A capacitive sensor-based technology which can conduct to understand non-destructive evaluation of building surfaces. The novelty of this sensor is that it can generate a real-time 2D subsurface image which can be used to understand structure beneath the top surface. Finite Element Analysis (FEA) simulations are done to understand the best sensor head configuration that gives optimum results. Hardware and software components are custom-built to facilitate real-time imaging capability. The sensor is validated by laboratory tests, which revealed the ability of the proposed capacitive sensing technology to see through common building materials like wood and concrete. The 2D image generated by the sensor is found to be useful in understanding the subsurface structure beneath the top surface.
Detection of corrosion under paint (CUP), even when the surface to be inspected is underwater, via single sided, non-capacitance imaging.
The major practical advantage of this approach is that it is non invasive, non and only requires single sided access to the object being examined.
The basic configuration is to “open up” a standard parallel-plate capacitor so that both electrodes are now in the same plane i.e., co-planar capacitor, as shown in Figure 1. An AC voltage is then applied, and an electric field distribution is established.
Co-planer copper electrodes are simple to fabricate via standard printed circuit board (PCB) techniques. Care has to be taken to ensure that the obverse side of PCB had a continuous, grounded copper coating so that the radiated electric field emanate predominantly in the “forwards” direction.
There are practical issues which arise when implementing this imaging technique on conducting as opposed to insulating, dielectric objects and whilst the general theoretical description has elements common to both of these applications, the situation of surface features on conductors which are in turn covered by an insulator – i.e situation of corrosion under paint (CUP).
In principle, the capacitance imaging technique can be applied to inspecting materials which have a wide range of conductivity. Also, as with other forms of AC impedance imaging, the driving frequency is also a very important factor.
Baseline measurements on defect-bearing metal surfaces covered by insulating layers
For baseline measurement purposes and to test the validity of the models, the first test sample was an aluminium plate, containing four separate machined 20 mm square flat-bottomed holes of different depths (2 mm, 4 mm, 6 mm and 8 mm).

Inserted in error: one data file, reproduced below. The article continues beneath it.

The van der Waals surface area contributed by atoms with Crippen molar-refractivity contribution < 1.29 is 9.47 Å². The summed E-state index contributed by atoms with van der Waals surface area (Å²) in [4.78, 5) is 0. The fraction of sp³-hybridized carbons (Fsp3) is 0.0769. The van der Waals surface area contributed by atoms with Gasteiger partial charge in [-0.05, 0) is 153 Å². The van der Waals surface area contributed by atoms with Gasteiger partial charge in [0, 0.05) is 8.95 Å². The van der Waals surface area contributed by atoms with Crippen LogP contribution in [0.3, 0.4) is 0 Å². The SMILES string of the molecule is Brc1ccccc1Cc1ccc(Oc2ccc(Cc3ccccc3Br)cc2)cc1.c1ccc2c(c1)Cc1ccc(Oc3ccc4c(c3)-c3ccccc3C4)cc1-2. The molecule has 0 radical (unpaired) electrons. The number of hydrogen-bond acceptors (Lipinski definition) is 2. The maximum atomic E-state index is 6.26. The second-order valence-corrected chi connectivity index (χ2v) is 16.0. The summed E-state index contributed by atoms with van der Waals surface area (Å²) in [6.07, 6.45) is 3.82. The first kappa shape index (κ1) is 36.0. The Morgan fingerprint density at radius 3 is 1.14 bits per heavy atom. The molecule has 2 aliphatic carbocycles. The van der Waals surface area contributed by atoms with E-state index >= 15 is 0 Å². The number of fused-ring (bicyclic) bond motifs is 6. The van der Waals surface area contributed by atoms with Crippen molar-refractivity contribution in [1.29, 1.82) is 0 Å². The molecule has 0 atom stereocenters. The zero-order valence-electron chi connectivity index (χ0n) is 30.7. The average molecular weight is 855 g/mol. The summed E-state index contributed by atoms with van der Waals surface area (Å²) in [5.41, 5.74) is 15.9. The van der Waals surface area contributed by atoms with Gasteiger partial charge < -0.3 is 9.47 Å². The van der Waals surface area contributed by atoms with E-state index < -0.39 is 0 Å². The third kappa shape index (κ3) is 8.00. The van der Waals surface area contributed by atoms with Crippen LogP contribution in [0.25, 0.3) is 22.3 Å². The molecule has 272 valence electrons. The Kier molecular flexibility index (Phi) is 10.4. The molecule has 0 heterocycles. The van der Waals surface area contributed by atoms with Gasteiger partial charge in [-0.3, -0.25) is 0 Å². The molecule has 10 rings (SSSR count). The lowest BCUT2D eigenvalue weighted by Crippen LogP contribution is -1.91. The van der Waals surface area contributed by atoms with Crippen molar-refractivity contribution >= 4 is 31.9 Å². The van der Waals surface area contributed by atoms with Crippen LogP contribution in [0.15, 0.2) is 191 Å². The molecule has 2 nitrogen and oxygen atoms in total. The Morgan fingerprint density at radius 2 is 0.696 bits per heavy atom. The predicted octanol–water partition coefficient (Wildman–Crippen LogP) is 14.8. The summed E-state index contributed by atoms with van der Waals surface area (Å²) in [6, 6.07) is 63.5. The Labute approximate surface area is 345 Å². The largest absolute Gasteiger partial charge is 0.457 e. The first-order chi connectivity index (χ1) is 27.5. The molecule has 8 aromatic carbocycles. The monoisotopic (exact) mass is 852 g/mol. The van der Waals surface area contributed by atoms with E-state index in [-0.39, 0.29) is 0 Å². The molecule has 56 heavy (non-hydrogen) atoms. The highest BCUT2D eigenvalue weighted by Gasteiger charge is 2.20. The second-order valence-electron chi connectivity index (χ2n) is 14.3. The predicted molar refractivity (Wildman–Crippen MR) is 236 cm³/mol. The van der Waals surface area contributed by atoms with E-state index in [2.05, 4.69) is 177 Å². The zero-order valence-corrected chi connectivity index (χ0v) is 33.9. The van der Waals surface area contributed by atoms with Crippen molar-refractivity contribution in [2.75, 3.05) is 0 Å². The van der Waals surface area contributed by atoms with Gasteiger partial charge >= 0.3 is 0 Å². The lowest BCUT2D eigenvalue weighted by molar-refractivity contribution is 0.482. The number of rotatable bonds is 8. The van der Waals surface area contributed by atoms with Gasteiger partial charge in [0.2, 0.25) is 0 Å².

A capacitive imaging scan was performed over an area of (200 x 50) mm, with the probe being kept at a constant stand-off distance of 1 mm from the metal surface containing the holes. (The aluminium plate was also kept electrically isolated during the whole process). The resulting image is shown in Figure 8(a). The holes are clearly imaged and the depth of hole is related to the contrast intensity of the image.
The scan was then repeated with the same surface now being coated with a 5 mm layer of insulating foam. (Figure 8 (b)). The increase of the stand-off distance reduces the contrast resolution of the image but the insulation layer itself presents no major impediment to imaging and he holes were still readily detected, with again clear differences between holes of different depths. If this insulation layer (5mm) were to be much thinner like a coating(s) of paint (20-50)μm then the image contrast would be of the order presented in the smallest stand-off distance result.
For a fixed frequency and geometry of probe, the spatial resolution of the imaging of defects is mostly sensitive to variations in the stand-off distance between the probe and the surface of the painted object, as illustrated in Figure 9 below.
Scans of surface corrosion under paint
Figure 10 (a) shows a steel plate which was immersed into brine (seawater) to half its depth and held at a high temperature for 10 days to accelerate aging
A capacitive imaging scan of this surface readily detected the main areas of where rust was present, as shown in Figure 10 (b). This is almost certainly due to the change in electrical impedance properties of the oxide layers and a small contribution from the fact that the topographic profile and surface height changes slightly too.
A second sample, which differed slightly from the first in as much as the unexposed surface was galvanized, was also treated to the same accelerated aging process over half its surface and the results are presented in Figure 11. The results are similar to the previous example but Figure 11 (c) shows the result of a scan taken of the corroded surface through a 5mm layer of insulation and the hidden corrosion is still readily detectible and identifiable.